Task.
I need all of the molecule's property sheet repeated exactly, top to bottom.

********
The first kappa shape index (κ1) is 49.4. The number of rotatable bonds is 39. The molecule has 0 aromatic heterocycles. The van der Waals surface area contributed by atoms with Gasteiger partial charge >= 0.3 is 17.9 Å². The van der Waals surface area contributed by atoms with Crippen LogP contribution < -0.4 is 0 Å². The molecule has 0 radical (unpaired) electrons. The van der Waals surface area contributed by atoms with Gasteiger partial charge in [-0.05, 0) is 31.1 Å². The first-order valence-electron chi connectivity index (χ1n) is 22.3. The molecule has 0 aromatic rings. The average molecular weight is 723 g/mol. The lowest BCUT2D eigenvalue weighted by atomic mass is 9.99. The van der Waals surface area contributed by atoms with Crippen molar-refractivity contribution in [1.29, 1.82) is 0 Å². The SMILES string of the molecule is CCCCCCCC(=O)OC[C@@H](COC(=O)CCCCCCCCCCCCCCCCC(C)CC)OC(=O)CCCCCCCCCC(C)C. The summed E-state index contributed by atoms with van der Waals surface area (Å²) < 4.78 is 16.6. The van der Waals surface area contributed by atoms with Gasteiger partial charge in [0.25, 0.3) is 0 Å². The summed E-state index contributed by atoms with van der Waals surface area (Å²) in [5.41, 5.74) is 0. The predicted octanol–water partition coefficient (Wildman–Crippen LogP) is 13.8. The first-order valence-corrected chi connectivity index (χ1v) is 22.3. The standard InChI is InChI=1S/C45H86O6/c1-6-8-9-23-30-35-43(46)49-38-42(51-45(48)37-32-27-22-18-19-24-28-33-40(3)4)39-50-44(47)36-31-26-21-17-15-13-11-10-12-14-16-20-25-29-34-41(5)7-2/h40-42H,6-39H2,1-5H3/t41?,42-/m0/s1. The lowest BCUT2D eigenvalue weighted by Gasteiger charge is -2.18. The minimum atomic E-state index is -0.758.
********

The first kappa shape index (κ1) is 49.4. The number of rotatable bonds is 39. The molecule has 0 aromatic heterocycles. The van der Waals surface area contributed by atoms with Gasteiger partial charge >= 0.3 is 17.9 Å². The van der Waals surface area contributed by atoms with Crippen LogP contribution < -0.4 is 0 Å². The molecule has 0 radical (unpaired) electrons. The van der Waals surface area contributed by atoms with Gasteiger partial charge in [-0.05, 0) is 31.1 Å². The first-order valence-electron chi connectivity index (χ1n) is 22.3. The molecule has 0 aromatic rings. The average molecular weight is 723 g/mol. The lowest BCUT2D eigenvalue weighted by atomic mass is 9.99. The van der Waals surface area contributed by atoms with Crippen molar-refractivity contribution in [1.29, 1.82) is 0 Å². The SMILES string of the molecule is CCCCCCCC(=O)OC[C@@H](COC(=O)CCCCCCCCCCCCCCCCC(C)CC)OC(=O)CCCCCCCCCC(C)C. The summed E-state index contributed by atoms with van der Waals surface area (Å²) < 4.78 is 16.6. The van der Waals surface area contributed by atoms with Gasteiger partial charge in [0.25, 0.3) is 0 Å². The summed E-state index contributed by atoms with van der Waals surface area (Å²) in [5.41, 5.74) is 0. The predicted octanol–water partition coefficient (Wildman–Crippen LogP) is 13.8. The first-order valence-corrected chi connectivity index (χ1v) is 22.3. The standard InChI is InChI=1S/C45H86O6/c1-6-8-9-23-30-35-43(46)49-38-42(51-45(48)37-32-27-22-18-19-24-28-33-40(3)4)39-50-44(47)36-31-26-21-17-15-13-11-10-12-14-16-20-25-29-34-41(5)7-2/h40-42H,6-39H2,1-5H3/t41?,42-/m0/s1. The lowest BCUT2D eigenvalue weighted by Gasteiger charge is -2.18. The minimum atomic E-state index is -0.758.